No joke, I went to a Christmas dinner recently and had a what-seems-like-harmless discussion about God and politics until I had to open my big mouth and asked a devout Christian (whom I highly respected) about what she thought about Trump, that is, Is he God's choice?

As my friend was also a very sensible person, modest and morally principled, I'd have thought that her answer would be to reserve her comments. That seemed like a safe port of call when it comes to the unpredictable Trump.

But that was not her answer. She actually told me that he was, that is, God's elect, but quickly caveated it by saying that this only goes to show that God is truly sovereign. Nothing therefore is done without his expressed or implied permission.

Immediately, my thoughts involuntarily went to the Bliblical ass, the Pharaoh, Nebuchadnezzar, Pontius Pilate, those who crucified Jesus (aren't they all in God's sovereign plan?), Stalin, Pol Pot, and of course Hitler, not to mention, ISIS.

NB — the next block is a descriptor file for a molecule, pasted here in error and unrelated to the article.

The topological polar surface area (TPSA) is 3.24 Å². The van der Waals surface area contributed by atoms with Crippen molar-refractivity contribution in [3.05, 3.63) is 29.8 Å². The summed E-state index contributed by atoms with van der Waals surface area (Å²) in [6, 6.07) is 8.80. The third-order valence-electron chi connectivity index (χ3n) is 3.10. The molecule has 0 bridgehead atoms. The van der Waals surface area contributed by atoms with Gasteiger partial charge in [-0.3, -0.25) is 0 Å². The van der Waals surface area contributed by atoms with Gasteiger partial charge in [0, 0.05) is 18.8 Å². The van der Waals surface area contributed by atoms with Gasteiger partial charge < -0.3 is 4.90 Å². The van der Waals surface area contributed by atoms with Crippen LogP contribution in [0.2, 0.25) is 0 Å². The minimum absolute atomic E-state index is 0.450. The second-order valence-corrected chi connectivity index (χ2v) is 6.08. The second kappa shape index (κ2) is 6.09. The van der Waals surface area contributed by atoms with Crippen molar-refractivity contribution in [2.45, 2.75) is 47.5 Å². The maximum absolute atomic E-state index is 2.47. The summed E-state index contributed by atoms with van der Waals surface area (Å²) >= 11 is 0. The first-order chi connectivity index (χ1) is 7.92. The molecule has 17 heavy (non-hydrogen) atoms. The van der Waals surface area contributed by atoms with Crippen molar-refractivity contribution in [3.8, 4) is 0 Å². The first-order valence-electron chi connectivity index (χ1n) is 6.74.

Alas, it appears, quite incredibly profoundly, that the agent of evil (save for that innocent donkey) is part of a larger plan that God had consciously instituted to bring about the ultimate redemption of mankind to Himself.

For didn't Isaiah 45:7 proclaim this about God's sovereignty? - "I form the light and create darkness; I make peace and create evil: I am the LORD that does all this."

Well, except for Calvary, I guess the still-unfolding plot of God is far, far too complex for a mortal mind like mine to ever comprehend. I therefore will leave the mysteries of God to be kept as the mysteries of God then.